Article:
- They use segmentation that don't match the way customers think of themselves
- They require customers to register to get information, which they are very reluctant to do
- They lack pricing information (the users in the study prioritized prices as the most critical type of information)

Most of the test participants said that when they were thinking of doing business with a company, one of their first actions was to check out its website. By being user-hostile, the B2B sites turn away customers without ever knowing how many sales they've lost.

Links:

  • B2B Usability Open link in new window

Henrik Olsen - May 30, 2019

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See also: Research (130)  Persuasive design (23) 


 

8

Free e-commerce search report

37signals have made their e-commerce search report from 2003 available for free. The report looks at the usability of search results from 25 of the internet's leading online retailers, and concludes with a comprehensive set of best practices.

For each retailer 37signal have tested:
- Are the search results accurate and relevant?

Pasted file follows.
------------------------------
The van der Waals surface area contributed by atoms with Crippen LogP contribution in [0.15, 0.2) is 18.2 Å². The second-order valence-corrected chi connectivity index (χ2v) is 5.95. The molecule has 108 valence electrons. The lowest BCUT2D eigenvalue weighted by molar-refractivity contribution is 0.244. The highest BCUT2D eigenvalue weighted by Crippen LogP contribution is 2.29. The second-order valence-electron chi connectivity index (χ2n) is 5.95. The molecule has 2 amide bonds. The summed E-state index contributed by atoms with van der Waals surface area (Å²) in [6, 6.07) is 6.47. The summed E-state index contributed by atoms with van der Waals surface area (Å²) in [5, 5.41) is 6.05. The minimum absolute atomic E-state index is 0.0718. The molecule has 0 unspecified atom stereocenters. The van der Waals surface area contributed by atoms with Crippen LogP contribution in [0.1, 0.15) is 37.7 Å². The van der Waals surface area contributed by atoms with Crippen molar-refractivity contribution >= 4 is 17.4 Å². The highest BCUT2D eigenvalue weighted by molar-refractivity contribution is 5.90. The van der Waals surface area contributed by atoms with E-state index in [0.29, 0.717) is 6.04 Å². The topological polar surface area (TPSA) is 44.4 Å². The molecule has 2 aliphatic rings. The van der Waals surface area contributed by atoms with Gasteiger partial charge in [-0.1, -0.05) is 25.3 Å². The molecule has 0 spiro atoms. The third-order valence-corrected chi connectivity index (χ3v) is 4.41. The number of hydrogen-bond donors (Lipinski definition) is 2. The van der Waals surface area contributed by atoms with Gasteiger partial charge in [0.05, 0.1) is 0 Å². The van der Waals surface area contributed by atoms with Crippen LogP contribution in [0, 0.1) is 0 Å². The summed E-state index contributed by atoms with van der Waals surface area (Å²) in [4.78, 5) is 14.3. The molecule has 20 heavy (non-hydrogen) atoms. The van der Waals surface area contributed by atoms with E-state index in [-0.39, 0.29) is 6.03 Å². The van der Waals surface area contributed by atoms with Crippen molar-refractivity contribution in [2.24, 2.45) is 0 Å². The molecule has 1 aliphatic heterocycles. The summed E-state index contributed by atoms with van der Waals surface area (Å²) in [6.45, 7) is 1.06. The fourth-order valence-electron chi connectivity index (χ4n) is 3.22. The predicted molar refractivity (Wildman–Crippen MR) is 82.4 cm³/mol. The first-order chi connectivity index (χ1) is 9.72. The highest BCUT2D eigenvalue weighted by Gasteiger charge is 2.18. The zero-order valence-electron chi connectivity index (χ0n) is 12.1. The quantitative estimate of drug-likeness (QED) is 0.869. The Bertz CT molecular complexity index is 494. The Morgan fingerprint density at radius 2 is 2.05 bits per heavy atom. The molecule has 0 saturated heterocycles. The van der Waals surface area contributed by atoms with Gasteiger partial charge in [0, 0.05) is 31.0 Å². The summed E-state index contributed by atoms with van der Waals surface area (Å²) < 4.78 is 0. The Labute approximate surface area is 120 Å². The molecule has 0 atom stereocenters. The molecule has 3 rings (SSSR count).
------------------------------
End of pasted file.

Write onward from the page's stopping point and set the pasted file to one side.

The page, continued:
- How does the site handle misspellings?
- Can I sort the search results by useful criteria?
- Will the site understand related words and common synonyms?
- Can I search using mixed specifications such as gender, color, and price?
- Does the site provide helpful tips when it returns no results?

Links:

  • The report Evaluating 25 E-Commerce Search Engines Open link in new window

Henrik Olsen - August 15, 2019

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See also: Tips and guidelines (95)  Search (27) 


 

9

11 ways to improve landing pages

When visitors click an online promotional creative they arrive at a landing page. The purpose of the landing page is to make the visitor do something (e.g. register for a newsletter or buy a product). Michael Nguyen gives 11 tips on how to make visitors take that desired action, where these five seem to be the most important: